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Vaccine academy / Infectious Diseases

Infectious Diseases

What is Infectious Disease?

 

Infectious Diseases is also known as Communicable Diseases. Infectious diseases are diseases that are caused by germs. Germs, or microbes, are found everywhere - in the air, soil, and water. There are also germs on your skin and in your body. Many of them are harmless, and some can even be helpful. But some of them can make you sick.

 

There are four main kinds of germs:

  • Bacteria - one-celled germs that multiply quickly. They may give off toxins, which are harmful chemicals that can make you sick. Figure 1 shows a picture of meningococcal bacteria.
  • Viruses - tiny capsules that contain genetic material. They invade your cells so that they can multiply. This can kill, damage, or change the cells and make you sick. Figure 2 shows a picture of influenza virus.
  • Fungi - primitive plant-like organisms such as mushrooms, mold, mildew, and yeasts. Athlete's foot is a common fungal infection. Figure 3 shows a picture of Aspergillus.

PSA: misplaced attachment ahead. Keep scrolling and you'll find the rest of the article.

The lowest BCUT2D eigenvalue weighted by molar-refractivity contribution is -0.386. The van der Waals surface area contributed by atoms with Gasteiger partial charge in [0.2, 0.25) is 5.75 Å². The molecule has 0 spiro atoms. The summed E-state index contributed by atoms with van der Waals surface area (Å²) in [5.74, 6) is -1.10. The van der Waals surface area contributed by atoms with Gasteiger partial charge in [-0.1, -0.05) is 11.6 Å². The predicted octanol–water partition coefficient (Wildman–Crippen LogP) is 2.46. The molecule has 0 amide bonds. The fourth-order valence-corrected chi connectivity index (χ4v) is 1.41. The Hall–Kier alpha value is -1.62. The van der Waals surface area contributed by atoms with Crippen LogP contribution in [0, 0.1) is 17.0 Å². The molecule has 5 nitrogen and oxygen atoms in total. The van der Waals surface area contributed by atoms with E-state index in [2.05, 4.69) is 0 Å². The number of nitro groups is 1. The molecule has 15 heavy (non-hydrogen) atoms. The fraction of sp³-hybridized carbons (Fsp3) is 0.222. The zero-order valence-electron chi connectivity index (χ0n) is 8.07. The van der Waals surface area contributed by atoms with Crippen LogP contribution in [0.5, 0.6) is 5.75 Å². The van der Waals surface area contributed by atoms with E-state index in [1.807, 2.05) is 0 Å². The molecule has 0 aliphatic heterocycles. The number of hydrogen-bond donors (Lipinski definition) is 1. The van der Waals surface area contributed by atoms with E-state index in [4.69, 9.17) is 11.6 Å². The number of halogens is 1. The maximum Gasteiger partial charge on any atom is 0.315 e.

• Parasites - animals or plants that survive by living on or in other living things. Malaria is an infection caused by a parasite. Figure 4 shows a picture of Tapeworms, which is a species of parasitic flatworms.

 

Infectious diseases can cause many different symptoms. Some are so mild that you may not even notice any symptoms, while others can be life-threatening. There are treatments for some infectious diseases, but for others, such as some viruses, you can only treat your symptoms. You can take steps to prevent many infectious diseases:

  • Get vaccinated
  • Wash your hands often
  • Pay attention to food safety
  • Avoid contact with wild animals
  • Practice safe sex
  • Don't share items such as toothbrushes, combs, and straws

 

Reference:

MedlinePlus website. Health Topics. Infectious Diseases. https://medlineplus.gov/infectiousdiseases. Accessed on 28 Jan, 2021.

 

MAT-HK-2100108-1.0-02/2021